Our second meeting of Real Dharma Meditation & Inquiry was full and empty at the same time—filled with sincere and profound inquiry, empty of clinging and false conceptions. What could be better than that?
There were more folks than last time—some new faces and some familiar ones. The meditation was, again, very deep and still. After meditation, and before I could even begin speaking, there was a question about emptiness versus fullness, as taught in Buddhism and Advaita Vedanta. This sync’ed nicely with the Milarepa quote I recently posted here and that I had been contemplating, and it led to a discussion of the Buddhist teaching of emptiness as not being a mere absence. Emptiness reveals one’s true nature to be Buddha Nature. What are absent are false concepts and elaborations that obscure Buddha Nature. This freedom from false concepts is indicated by the Sanskrit term nisprapanca (free from concept or conceptual elaboration), a term that appears in the Pali canon, as well as in Mahayana teachings. Although free from concepts, one’s true nature can be described in positive terms, as well as in terms of emptiness or non-self. For example, Buddha Nature has been called wisdom (jnana [Skt.]or yeshe [Tib.]) and Clear Light Awareness. And it has the qualities of natural love and compassion. This Buddha Nature is our true nature, already fully present, even if obscured by temporary afflictions.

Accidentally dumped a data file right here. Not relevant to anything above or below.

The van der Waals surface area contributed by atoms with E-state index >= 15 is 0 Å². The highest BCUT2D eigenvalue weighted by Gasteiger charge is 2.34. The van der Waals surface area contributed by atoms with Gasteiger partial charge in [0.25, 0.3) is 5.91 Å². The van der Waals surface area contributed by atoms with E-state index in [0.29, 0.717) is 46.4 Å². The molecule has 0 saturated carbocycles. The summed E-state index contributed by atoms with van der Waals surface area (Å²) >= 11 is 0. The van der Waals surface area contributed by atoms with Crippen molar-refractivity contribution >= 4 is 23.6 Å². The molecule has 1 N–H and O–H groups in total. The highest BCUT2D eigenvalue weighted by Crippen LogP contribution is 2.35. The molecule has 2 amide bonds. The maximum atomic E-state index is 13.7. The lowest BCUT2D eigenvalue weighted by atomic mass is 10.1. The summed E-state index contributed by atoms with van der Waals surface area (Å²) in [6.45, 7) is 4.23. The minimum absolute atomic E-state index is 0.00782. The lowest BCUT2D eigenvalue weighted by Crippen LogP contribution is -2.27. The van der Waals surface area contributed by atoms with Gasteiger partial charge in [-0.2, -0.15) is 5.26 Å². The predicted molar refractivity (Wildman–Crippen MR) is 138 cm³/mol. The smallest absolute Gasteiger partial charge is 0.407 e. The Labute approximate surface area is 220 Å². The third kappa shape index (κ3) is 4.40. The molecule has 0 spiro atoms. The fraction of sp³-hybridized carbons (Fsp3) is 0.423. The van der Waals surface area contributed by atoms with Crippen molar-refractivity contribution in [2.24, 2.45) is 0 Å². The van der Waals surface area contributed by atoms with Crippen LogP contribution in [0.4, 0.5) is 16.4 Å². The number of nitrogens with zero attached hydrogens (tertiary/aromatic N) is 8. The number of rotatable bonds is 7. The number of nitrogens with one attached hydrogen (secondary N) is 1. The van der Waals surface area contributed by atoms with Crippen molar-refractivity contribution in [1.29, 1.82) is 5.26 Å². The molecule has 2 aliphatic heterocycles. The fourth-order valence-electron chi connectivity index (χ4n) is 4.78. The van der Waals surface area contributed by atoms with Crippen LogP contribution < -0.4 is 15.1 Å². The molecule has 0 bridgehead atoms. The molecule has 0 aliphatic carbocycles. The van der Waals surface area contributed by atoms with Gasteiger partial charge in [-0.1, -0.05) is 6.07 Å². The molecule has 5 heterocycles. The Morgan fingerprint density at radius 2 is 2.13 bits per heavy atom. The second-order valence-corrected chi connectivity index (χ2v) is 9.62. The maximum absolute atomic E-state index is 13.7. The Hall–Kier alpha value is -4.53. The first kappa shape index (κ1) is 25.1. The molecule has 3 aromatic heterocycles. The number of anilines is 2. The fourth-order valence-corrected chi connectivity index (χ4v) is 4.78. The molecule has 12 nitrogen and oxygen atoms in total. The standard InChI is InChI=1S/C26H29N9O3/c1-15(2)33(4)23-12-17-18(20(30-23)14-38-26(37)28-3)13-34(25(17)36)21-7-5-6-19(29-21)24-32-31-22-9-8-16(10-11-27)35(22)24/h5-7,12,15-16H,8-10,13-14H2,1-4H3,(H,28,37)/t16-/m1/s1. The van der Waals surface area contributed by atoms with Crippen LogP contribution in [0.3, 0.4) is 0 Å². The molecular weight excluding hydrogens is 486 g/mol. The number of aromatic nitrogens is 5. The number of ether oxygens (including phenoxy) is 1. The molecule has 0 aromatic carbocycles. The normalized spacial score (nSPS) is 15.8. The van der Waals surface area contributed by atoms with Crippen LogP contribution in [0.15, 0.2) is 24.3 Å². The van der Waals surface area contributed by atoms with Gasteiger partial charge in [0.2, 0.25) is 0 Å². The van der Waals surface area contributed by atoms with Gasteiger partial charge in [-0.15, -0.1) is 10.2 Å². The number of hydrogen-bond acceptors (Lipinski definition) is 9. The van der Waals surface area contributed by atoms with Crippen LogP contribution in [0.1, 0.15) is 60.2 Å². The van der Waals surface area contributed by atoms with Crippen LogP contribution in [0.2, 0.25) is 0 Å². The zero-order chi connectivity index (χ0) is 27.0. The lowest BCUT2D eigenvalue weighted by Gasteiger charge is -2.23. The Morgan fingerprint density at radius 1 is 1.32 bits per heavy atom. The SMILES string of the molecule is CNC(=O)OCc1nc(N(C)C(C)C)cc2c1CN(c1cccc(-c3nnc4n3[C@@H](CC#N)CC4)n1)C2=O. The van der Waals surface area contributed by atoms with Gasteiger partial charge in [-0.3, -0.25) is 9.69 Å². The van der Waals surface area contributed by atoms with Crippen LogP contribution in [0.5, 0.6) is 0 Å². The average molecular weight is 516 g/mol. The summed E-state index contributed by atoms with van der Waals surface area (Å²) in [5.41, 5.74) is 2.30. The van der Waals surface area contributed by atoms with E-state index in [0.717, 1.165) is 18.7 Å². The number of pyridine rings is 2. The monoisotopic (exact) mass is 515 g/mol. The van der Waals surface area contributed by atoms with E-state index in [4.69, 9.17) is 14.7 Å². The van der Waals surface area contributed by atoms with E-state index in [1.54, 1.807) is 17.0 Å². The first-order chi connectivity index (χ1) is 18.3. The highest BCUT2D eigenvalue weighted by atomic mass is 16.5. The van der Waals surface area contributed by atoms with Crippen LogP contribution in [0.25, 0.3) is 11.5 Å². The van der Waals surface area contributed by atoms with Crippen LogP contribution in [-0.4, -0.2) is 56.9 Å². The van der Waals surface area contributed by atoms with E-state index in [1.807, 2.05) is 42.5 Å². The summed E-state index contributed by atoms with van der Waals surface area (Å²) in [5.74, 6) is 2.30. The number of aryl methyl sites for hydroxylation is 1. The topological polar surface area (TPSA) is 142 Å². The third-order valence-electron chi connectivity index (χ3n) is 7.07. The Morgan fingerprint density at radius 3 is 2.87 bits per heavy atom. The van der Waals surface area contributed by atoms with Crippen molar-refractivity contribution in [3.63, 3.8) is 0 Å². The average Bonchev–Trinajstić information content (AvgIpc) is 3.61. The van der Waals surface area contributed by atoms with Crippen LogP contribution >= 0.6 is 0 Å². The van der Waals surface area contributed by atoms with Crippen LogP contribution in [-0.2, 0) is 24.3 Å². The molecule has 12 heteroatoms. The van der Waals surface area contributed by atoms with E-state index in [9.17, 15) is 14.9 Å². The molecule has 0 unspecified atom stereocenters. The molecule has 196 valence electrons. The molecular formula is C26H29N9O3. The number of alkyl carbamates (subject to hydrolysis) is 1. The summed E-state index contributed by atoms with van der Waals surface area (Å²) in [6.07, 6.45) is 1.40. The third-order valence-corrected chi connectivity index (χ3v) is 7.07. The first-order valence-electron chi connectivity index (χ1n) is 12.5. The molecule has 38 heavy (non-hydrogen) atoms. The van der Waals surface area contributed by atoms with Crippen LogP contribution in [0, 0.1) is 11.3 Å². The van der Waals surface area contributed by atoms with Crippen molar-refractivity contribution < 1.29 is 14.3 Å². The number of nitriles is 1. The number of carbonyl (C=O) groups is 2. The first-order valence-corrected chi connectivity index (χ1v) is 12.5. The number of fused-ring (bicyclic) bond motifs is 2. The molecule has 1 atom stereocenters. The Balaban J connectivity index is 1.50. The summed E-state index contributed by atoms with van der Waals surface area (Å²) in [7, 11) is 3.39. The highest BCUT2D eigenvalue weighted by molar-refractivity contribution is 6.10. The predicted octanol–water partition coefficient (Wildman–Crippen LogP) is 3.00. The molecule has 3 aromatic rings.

For most of the evening we discussed Buddha nature and meditation, as well as other topics. The questions continued spontaneously and without ceasing, leading to interesting, challenging and meaningful discussion and inquiry. This was a lot of fun—much more lively and interesting than hearing me give a boring old lecture! Everyone seemed very engaged. And throughout the inquiry, there was a tangible sense of stillness, seriousness, care and even, dare I say, love, coming from all participants. This made the inquiry very real, and not merely intellectual.
One thing that struck me was how our investigation and discovery were not bound by any particular dogma or belief system. Ancient rivalries such as that between Buddhism and Vedanta are not really relevant here in the West, particularly if one’s intention is to find liberation, rather than to cling to or promulgate a belief system. That doesn’t mean one should be haphazard or dilettantish in pursuing one’s path. Lineage still holds an important place. And so does depth and clarity. But in the end, the realization of one’s true nature takes one beyond all words, sects and dogmas.
I am once again struck by our new group’s sincerity and depth and intelligence. And I’m grateful to be part of it. I think these are the blessings of the wisdom and practice lineage in action.